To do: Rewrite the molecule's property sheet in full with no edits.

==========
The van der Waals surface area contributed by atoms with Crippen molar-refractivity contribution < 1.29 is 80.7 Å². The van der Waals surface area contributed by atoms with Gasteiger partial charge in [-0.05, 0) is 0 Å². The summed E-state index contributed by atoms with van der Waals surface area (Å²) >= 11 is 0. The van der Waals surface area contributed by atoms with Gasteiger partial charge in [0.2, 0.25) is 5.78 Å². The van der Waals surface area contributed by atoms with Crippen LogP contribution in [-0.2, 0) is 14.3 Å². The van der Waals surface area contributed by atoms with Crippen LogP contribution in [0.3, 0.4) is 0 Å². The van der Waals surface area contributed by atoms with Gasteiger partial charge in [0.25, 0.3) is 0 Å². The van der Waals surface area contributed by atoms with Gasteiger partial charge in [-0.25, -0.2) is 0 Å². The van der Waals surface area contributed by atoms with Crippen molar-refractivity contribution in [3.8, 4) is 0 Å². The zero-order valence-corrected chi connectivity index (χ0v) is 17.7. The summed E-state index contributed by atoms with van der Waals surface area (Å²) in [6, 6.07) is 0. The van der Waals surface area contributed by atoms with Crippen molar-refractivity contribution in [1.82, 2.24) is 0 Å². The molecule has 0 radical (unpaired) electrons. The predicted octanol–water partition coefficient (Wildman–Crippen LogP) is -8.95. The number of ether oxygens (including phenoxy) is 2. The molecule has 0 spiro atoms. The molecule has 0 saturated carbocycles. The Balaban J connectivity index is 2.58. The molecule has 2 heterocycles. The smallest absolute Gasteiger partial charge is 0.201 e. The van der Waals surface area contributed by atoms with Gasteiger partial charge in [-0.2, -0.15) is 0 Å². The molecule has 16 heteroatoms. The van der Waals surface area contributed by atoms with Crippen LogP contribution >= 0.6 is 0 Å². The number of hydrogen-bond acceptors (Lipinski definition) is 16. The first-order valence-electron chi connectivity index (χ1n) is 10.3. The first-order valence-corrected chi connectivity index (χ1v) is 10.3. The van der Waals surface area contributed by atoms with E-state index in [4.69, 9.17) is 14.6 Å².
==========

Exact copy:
The van der Waals surface area contributed by atoms with Crippen molar-refractivity contribution < 1.29 is 80.7 Å². The van der Waals surface area contributed by atoms with Gasteiger partial charge in [-0.05, 0) is 0 Å². The summed E-state index contributed by atoms with van der Waals surface area (Å²) >= 11 is 0. The van der Waals surface area contributed by atoms with Gasteiger partial charge in [0.2, 0.25) is 5.78 Å². The van der Waals surface area contributed by atoms with Crippen LogP contribution in [-0.2, 0) is 14.3 Å². The van der Waals surface area contributed by atoms with Crippen LogP contribution in [0.3, 0.4) is 0 Å². The van der Waals surface area contributed by atoms with Gasteiger partial charge in [0.25, 0.3) is 0 Å². The van der Waals surface area contributed by atoms with Gasteiger partial charge in [-0.25, -0.2) is 0 Å². The van der Waals surface area contributed by atoms with Crippen molar-refractivity contribution in [3.8, 4) is 0 Å². The zero-order valence-corrected chi connectivity index (χ0v) is 17.7. The summed E-state index contributed by atoms with van der Waals surface area (Å²) in [6, 6.07) is 0. The van der Waals surface area contributed by atoms with Crippen molar-refractivity contribution in [1.82, 2.24) is 0 Å². The molecule has 0 radical (unpaired) electrons. The predicted octanol–water partition coefficient (Wildman–Crippen LogP) is -8.95. The number of ether oxygens (including phenoxy) is 2. The molecule has 0 spiro atoms. The molecule has 0 saturated carbocycles. The Balaban J connectivity index is 2.58. The molecule has 2 heterocycles. The smallest absolute Gasteiger partial charge is 0.201 e. The van der Waals surface area contributed by atoms with Gasteiger partial charge in [-0.2, -0.15) is 0 Å². The molecule has 16 heteroatoms. The van der Waals surface area contributed by atoms with Crippen LogP contribution >= 0.6 is 0 Å². The number of hydrogen-bond acceptors (Lipinski definition) is 16. The first-order valence-electron chi connectivity index (χ1n) is 10.3. The first-order valence-corrected chi connectivity index (χ1v) is 10.3. The van der Waals surface area contributed by atoms with E-state index in [4.69, 9.17) is 14.6 Å².